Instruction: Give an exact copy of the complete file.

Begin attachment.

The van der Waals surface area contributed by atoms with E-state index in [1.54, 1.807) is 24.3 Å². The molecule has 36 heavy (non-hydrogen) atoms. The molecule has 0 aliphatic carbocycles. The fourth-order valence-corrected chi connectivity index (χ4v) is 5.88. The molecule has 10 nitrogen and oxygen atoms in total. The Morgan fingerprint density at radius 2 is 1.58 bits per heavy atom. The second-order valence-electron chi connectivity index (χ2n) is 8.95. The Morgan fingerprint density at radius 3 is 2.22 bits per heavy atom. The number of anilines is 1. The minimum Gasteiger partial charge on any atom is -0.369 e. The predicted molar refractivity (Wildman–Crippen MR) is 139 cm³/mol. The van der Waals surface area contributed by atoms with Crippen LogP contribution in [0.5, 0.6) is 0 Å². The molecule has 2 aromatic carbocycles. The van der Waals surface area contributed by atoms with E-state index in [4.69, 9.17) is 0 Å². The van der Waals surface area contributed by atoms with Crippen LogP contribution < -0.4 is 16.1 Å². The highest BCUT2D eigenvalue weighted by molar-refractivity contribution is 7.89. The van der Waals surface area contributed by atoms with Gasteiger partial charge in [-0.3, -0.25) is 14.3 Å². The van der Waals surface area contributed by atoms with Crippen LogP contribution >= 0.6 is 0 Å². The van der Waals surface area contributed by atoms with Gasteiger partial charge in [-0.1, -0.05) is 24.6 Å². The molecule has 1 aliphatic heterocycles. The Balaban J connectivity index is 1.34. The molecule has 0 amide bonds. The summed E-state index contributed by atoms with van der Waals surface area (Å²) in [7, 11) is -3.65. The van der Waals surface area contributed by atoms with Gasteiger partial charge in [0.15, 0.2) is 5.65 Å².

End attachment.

The van der Waals surface area contributed by atoms with E-state index in [1.54, 1.807) is 24.3 Å². The molecule has 36 heavy (non-hydrogen) atoms. The molecule has 0 aliphatic carbocycles. The fourth-order valence-corrected chi connectivity index (χ4v) is 5.88. The molecule has 10 nitrogen and oxygen atoms in total. The Morgan fingerprint density at radius 2 is 1.58 bits per heavy atom. The second-order valence-electron chi connectivity index (χ2n) is 8.95. The Morgan fingerprint density at radius 3 is 2.22 bits per heavy atom. The number of anilines is 1. The minimum Gasteiger partial charge on any atom is -0.369 e. The predicted molar refractivity (Wildman–Crippen MR) is 139 cm³/mol. The van der Waals surface area contributed by atoms with Crippen LogP contribution in [0.5, 0.6) is 0 Å². The molecule has 2 aromatic carbocycles. The van der Waals surface area contributed by atoms with E-state index in [4.69, 9.17) is 0 Å². The van der Waals surface area contributed by atoms with Crippen LogP contribution < -0.4 is 16.1 Å². The highest BCUT2D eigenvalue weighted by molar-refractivity contribution is 7.89. The van der Waals surface area contributed by atoms with Gasteiger partial charge in [-0.3, -0.25) is 14.3 Å². The van der Waals surface area contributed by atoms with Crippen LogP contribution >= 0.6 is 0 Å². The van der Waals surface area contributed by atoms with Gasteiger partial charge in [-0.1, -0.05) is 24.6 Å². The molecule has 1 aliphatic heterocycles. The Balaban J connectivity index is 1.34. The molecule has 0 amide bonds. The summed E-state index contributed by atoms with van der Waals surface area (Å²) in [7, 11) is -3.65. The van der Waals surface area contributed by atoms with Gasteiger partial charge in [0.15, 0.2) is 5.65 Å².